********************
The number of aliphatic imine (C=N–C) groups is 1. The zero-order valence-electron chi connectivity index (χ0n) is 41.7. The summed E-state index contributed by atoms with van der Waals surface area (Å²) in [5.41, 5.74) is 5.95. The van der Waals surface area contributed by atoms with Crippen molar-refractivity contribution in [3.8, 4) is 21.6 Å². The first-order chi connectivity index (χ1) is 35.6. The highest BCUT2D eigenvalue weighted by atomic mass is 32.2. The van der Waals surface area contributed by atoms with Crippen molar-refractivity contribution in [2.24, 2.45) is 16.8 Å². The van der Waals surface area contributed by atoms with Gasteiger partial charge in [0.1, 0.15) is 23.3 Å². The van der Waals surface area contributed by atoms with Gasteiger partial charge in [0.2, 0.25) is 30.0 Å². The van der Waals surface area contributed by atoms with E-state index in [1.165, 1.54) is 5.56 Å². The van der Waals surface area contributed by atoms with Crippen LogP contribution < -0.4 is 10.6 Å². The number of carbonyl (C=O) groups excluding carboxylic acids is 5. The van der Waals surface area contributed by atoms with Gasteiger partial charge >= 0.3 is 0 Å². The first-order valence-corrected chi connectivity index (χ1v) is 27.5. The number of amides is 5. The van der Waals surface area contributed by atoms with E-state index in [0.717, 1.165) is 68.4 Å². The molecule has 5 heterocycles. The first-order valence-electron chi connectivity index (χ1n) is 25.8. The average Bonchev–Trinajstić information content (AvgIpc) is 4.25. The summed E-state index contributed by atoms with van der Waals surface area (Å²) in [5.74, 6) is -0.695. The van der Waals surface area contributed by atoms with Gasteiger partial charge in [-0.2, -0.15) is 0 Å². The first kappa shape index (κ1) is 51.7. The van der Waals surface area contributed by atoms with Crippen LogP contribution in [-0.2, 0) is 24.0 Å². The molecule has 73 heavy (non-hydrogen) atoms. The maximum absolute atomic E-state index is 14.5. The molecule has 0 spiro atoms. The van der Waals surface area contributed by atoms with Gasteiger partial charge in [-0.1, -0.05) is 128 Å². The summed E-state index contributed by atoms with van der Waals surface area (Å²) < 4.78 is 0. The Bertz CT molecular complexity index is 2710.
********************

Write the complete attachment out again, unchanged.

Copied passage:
The number of aliphatic imine (C=N–C) groups is 1. The zero-order valence-electron chi connectivity index (χ0n) is 41.7. The summed E-state index contributed by atoms with van der Waals surface area (Å²) in [5.41, 5.74) is 5.95. The van der Waals surface area contributed by atoms with Crippen molar-refractivity contribution in [3.8, 4) is 21.6 Å². The first-order chi connectivity index (χ1) is 35.6. The highest BCUT2D eigenvalue weighted by atomic mass is 32.2. The van der Waals surface area contributed by atoms with Crippen molar-refractivity contribution in [2.24, 2.45) is 16.8 Å². The van der Waals surface area contributed by atoms with Gasteiger partial charge in [0.1, 0.15) is 23.3 Å². The van der Waals surface area contributed by atoms with Gasteiger partial charge in [0.2, 0.25) is 30.0 Å². The van der Waals surface area contributed by atoms with E-state index in [1.165, 1.54) is 5.56 Å². The van der Waals surface area contributed by atoms with Crippen LogP contribution < -0.4 is 10.6 Å². The number of carbonyl (C=O) groups excluding carboxylic acids is 5. The van der Waals surface area contributed by atoms with Gasteiger partial charge >= 0.3 is 0 Å². The first-order valence-corrected chi connectivity index (χ1v) is 27.5. The number of amides is 5. The van der Waals surface area contributed by atoms with E-state index in [0.717, 1.165) is 68.4 Å². The molecule has 5 heterocycles. The first-order valence-electron chi connectivity index (χ1n) is 25.8. The average Bonchev–Trinajstić information content (AvgIpc) is 4.25. The summed E-state index contributed by atoms with van der Waals surface area (Å²) in [5.74, 6) is -0.695. The van der Waals surface area contributed by atoms with Gasteiger partial charge in [-0.2, -0.15) is 0 Å². The first kappa shape index (κ1) is 51.7. The van der Waals surface area contributed by atoms with Crippen LogP contribution in [-0.2, 0) is 24.0 Å². The molecule has 73 heavy (non-hydrogen) atoms. The maximum absolute atomic E-state index is 14.5. The molecule has 0 spiro atoms. The van der Waals surface area contributed by atoms with Gasteiger partial charge in [-0.1, -0.05) is 128 Å². The summed E-state index contributed by atoms with van der Waals surface area (Å²) < 4.78 is 0. The Bertz CT molecular complexity index is 2710.